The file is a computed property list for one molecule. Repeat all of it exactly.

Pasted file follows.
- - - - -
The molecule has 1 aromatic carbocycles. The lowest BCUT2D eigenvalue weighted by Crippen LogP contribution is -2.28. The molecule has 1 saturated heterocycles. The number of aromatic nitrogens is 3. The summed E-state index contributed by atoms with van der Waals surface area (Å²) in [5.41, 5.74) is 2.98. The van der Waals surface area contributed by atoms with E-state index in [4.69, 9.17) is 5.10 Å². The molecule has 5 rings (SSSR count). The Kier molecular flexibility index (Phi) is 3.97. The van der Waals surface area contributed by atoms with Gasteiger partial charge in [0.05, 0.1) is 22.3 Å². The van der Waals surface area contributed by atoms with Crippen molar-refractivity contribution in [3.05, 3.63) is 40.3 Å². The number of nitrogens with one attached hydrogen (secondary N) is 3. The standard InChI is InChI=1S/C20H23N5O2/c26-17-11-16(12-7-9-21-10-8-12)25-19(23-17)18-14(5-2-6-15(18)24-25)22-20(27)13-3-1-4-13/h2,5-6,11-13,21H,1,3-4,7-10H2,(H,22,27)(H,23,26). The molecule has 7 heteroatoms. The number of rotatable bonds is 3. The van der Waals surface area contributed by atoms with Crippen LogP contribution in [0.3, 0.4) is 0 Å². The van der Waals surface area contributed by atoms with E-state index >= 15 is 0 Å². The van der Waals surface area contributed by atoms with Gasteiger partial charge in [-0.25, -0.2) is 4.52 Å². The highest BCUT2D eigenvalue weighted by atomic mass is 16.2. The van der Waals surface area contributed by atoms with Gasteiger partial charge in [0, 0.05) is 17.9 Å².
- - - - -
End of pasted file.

The molecule has 1 aromatic carbocycles. The lowest BCUT2D eigenvalue weighted by Crippen LogP contribution is -2.28. The molecule has 1 saturated heterocycles. The number of aromatic nitrogens is 3. The summed E-state index contributed by atoms with van der Waals surface area (Å²) in [5.41, 5.74) is 2.98. The van der Waals surface area contributed by atoms with E-state index in [4.69, 9.17) is 5.10 Å². The molecule has 5 rings (SSSR count). The Kier molecular flexibility index (Phi) is 3.97. The van der Waals surface area contributed by atoms with Gasteiger partial charge in [0.05, 0.1) is 22.3 Å². The van der Waals surface area contributed by atoms with Crippen molar-refractivity contribution in [3.05, 3.63) is 40.3 Å². The number of nitrogens with one attached hydrogen (secondary N) is 3. The standard InChI is InChI=1S/C20H23N5O2/c26-17-11-16(12-7-9-21-10-8-12)25-19(23-17)18-14(5-2-6-15(18)24-25)22-20(27)13-3-1-4-13/h2,5-6,11-13,21H,1,3-4,7-10H2,(H,22,27)(H,23,26). The molecule has 7 heteroatoms. The number of rotatable bonds is 3. The van der Waals surface area contributed by atoms with Crippen LogP contribution in [0.3, 0.4) is 0 Å². The van der Waals surface area contributed by atoms with E-state index >= 15 is 0 Å². The van der Waals surface area contributed by atoms with Gasteiger partial charge in [-0.25, -0.2) is 4.52 Å². The highest BCUT2D eigenvalue weighted by atomic mass is 16.2. The van der Waals surface area contributed by atoms with Gasteiger partial charge in [0, 0.05) is 17.9 Å².